Biologic carbon sequestration: Sometimes called terrestrial sequestration; refers to the storage of CO2 in vegetation, soils, and aquatic environments, i.e., by encouraging the growth of trees or restoring wetlands.
Carbon sequestration: Broad term usually referring to the capture and storage of CO2.
CCS: Carbon capture and storage/sequestration—Capturing human-made CO2 at its source and storing to prevent its release into the atmosphere.
CCUS: Carbon capture, utilization, and storage/sequestration—The captured CO2 is utilized in some way, typically for enhanced oil recovery.
CO2: Carbon dioxide.
DAC: Direct air capture—The capturing of CO2 directly from the atmosphere.
EOR: Enhanced oil recovery—The “U” of CCUS; EOR involves injecting CO2 into an oil reservoir to increase production by lowering the viscosity of the oil, which allows it to be pumped more easily from the formation. Used to extract more oil from aging oil fields.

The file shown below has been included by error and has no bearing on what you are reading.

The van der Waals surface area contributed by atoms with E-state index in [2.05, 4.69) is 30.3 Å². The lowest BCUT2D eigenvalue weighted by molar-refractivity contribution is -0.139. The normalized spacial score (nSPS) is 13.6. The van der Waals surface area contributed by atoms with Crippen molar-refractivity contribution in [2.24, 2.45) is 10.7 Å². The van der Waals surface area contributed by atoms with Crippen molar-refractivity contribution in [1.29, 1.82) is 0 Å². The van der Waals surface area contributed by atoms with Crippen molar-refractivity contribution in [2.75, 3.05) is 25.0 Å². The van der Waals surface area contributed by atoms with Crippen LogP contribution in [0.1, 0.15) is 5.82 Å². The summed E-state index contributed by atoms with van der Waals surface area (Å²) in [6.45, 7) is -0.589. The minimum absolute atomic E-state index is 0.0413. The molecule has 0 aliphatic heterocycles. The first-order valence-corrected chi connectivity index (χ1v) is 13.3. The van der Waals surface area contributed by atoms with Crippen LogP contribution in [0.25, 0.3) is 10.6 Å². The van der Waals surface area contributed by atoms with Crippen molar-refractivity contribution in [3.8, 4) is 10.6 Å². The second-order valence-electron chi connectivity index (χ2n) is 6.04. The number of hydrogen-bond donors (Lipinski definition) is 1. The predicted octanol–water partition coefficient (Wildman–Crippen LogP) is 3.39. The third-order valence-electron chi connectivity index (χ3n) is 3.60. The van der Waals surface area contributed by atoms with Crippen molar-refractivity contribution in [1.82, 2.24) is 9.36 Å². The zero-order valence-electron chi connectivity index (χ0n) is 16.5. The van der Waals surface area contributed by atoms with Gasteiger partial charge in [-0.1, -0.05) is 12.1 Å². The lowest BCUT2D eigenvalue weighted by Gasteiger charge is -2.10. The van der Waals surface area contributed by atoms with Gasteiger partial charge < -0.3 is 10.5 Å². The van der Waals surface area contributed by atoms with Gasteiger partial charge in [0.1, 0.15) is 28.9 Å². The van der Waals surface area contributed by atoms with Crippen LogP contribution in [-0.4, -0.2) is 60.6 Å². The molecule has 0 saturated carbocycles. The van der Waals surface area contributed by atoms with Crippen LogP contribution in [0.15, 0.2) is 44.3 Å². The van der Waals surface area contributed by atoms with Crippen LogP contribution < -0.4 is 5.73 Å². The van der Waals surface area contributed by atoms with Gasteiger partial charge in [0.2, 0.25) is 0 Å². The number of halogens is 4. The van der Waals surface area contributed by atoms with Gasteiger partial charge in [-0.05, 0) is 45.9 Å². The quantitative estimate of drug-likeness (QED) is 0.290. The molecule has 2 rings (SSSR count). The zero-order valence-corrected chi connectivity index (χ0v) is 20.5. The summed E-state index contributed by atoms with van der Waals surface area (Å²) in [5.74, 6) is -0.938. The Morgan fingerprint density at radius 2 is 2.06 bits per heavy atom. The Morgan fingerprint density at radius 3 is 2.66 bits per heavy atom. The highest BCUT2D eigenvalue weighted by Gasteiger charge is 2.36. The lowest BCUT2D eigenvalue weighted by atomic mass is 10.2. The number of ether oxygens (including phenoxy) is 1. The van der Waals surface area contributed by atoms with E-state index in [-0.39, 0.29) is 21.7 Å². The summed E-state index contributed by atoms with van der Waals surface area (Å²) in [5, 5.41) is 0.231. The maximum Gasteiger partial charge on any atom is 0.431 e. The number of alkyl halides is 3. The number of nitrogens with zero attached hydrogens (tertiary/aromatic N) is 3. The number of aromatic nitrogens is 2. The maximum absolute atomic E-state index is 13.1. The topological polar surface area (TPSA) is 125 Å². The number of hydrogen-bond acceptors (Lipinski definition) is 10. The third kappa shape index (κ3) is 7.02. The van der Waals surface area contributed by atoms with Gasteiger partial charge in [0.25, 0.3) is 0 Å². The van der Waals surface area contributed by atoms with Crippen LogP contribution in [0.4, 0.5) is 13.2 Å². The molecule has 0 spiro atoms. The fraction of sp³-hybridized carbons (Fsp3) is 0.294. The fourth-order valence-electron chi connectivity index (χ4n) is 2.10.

Geologic carbon sequestration: The process of storing CO2 in underground geologic formations.
(Gray, Blue, or Breen) Hydrogen: A carbon-free fuel that when burned produces only heat and O2. Increasingly promoted as a solution for decarbonizing sectors that require liquid fuels or that are difficult to electrify.
IIJA: The Federal Infrastructure Investment and Jobs Act (IIJA) which was signed by President Biden in November 2021.
Net-zero: A nebulous term referring to emissions and promoted by some as meaning an overall balance between emissions produced and emissions taken out of the atmosphere. Net-zero seems to have replaced the term carbon neutral in some arenas. Net-zero can also be achieved by eliminating emissions.
Mt: Metric ton. 1000 kilograms equivalent to 2200 pounds or 2.2 English tons.
Tertiary recovery: Another name for EOR